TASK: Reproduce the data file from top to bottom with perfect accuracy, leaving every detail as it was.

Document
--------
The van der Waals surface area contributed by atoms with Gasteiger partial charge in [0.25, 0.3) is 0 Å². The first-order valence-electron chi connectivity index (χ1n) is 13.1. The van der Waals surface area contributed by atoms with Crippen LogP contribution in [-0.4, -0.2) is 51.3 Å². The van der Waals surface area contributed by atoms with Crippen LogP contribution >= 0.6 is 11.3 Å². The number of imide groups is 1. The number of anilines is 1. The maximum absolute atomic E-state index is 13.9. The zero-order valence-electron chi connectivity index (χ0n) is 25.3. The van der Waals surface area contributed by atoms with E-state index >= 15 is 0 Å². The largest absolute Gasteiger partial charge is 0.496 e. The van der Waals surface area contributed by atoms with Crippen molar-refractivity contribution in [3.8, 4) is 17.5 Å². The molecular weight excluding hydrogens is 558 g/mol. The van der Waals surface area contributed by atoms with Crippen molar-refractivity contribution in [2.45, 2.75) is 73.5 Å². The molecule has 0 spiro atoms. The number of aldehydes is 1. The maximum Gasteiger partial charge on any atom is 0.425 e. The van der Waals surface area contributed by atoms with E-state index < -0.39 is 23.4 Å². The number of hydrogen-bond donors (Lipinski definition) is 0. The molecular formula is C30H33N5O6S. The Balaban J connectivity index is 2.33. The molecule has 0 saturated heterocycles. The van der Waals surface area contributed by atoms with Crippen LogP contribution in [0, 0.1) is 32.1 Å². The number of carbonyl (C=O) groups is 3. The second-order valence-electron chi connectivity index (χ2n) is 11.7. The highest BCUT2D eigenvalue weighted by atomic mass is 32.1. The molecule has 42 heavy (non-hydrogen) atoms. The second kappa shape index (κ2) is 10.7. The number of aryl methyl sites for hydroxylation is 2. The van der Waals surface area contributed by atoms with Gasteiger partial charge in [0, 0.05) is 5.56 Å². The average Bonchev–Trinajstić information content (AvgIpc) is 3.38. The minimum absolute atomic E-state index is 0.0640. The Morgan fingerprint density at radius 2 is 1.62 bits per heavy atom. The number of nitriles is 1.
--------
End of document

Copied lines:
The van der Waals surface area contributed by atoms with Gasteiger partial charge in [0.25, 0.3) is 0 Å². The first-order valence-electron chi connectivity index (χ1n) is 13.1. The van der Waals surface area contributed by atoms with Crippen LogP contribution in [-0.4, -0.2) is 51.3 Å². The van der Waals surface area contributed by atoms with Crippen LogP contribution >= 0.6 is 11.3 Å². The number of imide groups is 1. The number of anilines is 1. The maximum absolute atomic E-state index is 13.9. The zero-order valence-electron chi connectivity index (χ0n) is 25.3. The van der Waals surface area contributed by atoms with E-state index >= 15 is 0 Å². The largest absolute Gasteiger partial charge is 0.496 e. The van der Waals surface area contributed by atoms with Crippen molar-refractivity contribution in [3.8, 4) is 17.5 Å². The molecular weight excluding hydrogens is 558 g/mol. The van der Waals surface area contributed by atoms with Crippen molar-refractivity contribution in [2.45, 2.75) is 73.5 Å². The molecule has 0 spiro atoms. The number of aldehydes is 1. The maximum Gasteiger partial charge on any atom is 0.425 e. The van der Waals surface area contributed by atoms with E-state index < -0.39 is 23.4 Å². The number of hydrogen-bond donors (Lipinski definition) is 0. The molecular formula is C30H33N5O6S. The Balaban J connectivity index is 2.33. The molecule has 0 saturated heterocycles. The van der Waals surface area contributed by atoms with Crippen LogP contribution in [0, 0.1) is 32.1 Å². The number of carbonyl (C=O) groups is 3. The second-order valence-electron chi connectivity index (χ2n) is 11.7. The highest BCUT2D eigenvalue weighted by atomic mass is 32.1. The molecule has 42 heavy (non-hydrogen) atoms. The second kappa shape index (κ2) is 10.7. The number of aryl methyl sites for hydroxylation is 2. The van der Waals surface area contributed by atoms with Gasteiger partial charge in [0, 0.05) is 5.56 Å². The average Bonchev–Trinajstić information content (AvgIpc) is 3.38. The minimum absolute atomic E-state index is 0.0640. The Morgan fingerprint density at radius 2 is 1.62 bits per heavy atom. The number of nitriles is 1.